"'I have tried to be honest about the way in which telling Jane's story blurred into a vehicle for telling my own. I've tried to be honest about the way in which I am a part of the world I'm studying. About the biases I had going into the story that shaped the woman I understood Jane to have been. ... I tried to disentangle myth from fact, and to study the iterations of these myths for what they revealed about the storytellers ... But for what it's worth, after having chastised us all enough for the act of speculation, I bare my bias and offer you my best guess of what happened to Jane the night she was killed.'
Becky Cooper builds We Keep the Dead Close from a ghost story to gossip to a legend into as much truth as she can find. Much like Michelle McNamara's I'll Be Gone in the Dark, Cooper's exhaustive research reveals as much of the case of Jane Britton's death as her own life. It rattled me, gave me comfort, pissed me off, and consumed me. What a book."
Named One of The Best Books of 2020 by NPR's Fresh Air * Publishers Weekly * Marie Claire * Redbook * Vogue * Kirkus Reviews * Book Riot * Bustle
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Dive into a "tour de force of investigative reporting" (Ron Chernow): a "searching, atmospheric and ultimately entrancing" (Patrick Radden Keefe) true crime narrative of an unsolved 1969 murder at Harvard and an "exhilarating and seductive" (Ariel Levy) narrative of obsession and love for a girl who dreamt of rising among men.
You have to remember, he reminded me, that Harvard is older than the U.S. government. You have to remember because Harvard doesn't let you forget.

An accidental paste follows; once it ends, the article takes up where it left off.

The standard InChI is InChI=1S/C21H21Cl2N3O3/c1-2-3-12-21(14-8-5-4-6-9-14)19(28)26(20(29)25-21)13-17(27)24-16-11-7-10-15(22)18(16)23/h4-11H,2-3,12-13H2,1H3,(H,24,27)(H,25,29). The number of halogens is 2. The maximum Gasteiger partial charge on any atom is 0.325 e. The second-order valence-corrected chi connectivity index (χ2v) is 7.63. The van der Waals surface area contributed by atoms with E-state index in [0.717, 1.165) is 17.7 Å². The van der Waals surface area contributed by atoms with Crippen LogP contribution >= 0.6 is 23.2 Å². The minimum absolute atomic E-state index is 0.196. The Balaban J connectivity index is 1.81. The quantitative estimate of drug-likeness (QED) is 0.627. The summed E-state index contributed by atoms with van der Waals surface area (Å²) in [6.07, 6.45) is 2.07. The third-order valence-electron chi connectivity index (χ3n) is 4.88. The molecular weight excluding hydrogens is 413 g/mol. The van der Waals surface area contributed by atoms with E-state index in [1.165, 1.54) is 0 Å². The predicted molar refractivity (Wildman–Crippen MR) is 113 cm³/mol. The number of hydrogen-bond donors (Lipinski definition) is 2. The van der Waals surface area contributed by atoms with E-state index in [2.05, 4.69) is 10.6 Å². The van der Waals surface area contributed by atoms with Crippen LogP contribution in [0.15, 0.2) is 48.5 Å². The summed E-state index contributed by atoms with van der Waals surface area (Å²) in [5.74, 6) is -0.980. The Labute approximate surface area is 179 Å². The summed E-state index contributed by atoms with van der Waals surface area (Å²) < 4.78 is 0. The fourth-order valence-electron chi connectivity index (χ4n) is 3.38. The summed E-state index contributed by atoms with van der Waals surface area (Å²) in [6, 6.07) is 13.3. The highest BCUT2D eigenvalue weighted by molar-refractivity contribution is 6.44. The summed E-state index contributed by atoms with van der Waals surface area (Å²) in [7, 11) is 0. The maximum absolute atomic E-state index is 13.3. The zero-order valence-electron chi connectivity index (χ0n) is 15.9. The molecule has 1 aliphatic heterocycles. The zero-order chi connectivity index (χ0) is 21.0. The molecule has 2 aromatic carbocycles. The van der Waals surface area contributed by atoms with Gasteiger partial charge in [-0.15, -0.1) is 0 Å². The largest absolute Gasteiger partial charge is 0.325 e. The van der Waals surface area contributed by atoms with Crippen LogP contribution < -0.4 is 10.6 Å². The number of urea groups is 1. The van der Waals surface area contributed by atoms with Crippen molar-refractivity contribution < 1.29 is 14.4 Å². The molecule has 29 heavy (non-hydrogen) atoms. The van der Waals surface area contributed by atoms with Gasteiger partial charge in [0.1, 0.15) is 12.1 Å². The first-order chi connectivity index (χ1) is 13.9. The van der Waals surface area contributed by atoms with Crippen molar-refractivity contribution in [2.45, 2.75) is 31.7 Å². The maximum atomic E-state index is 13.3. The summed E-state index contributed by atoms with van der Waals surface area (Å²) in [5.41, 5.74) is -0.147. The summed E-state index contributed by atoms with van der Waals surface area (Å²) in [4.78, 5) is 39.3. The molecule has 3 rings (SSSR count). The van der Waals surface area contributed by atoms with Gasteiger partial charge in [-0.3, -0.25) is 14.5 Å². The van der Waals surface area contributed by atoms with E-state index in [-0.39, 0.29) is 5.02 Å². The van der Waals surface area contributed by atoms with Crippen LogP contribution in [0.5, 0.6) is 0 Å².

1969: the height of counterculture and the year universities would seek to curb the unruly spectacle of student protest; the winter that Harvard University would begin the tumultuous process of merging with Radcliffe, its all-female sister school; and the year that Jane Britton, an ambitious twenty-three-year-old graduate student in Harvard's Anthropology Department and daughter of Radcliffe Vice President J. Boyd Britton, would be found bludgeoned to death in her Cambridge, Massachusetts apartment. Forty years later, Becky Cooper a curious undergrad, will hear the first whispers of the story. In the first telling the body was nameless. The story was this: a Harvard student had had an affair with her professor, and the professor had murdered her in the Peabody Museum of Archaeology and Ethnology because she'd threatened to talk about the affair. Though the rumor proves false, the story that unfolds, one that Cooper will follow for ten years, is even more complex: a tale of gender inequality in academia, a 'cowboy culture' among empowered male elites, the silencing effect of institutions, and our compulsion to rewrite the stories of female victims. We Keep the Dead Close is a memoir of mirrors, misogyny, and murder. It is at once a rumination on the violence and oppression that rules our revered institutions, a ghost story reflecting one young woman's past onto another's present, and a love story for a girl who was lost to history.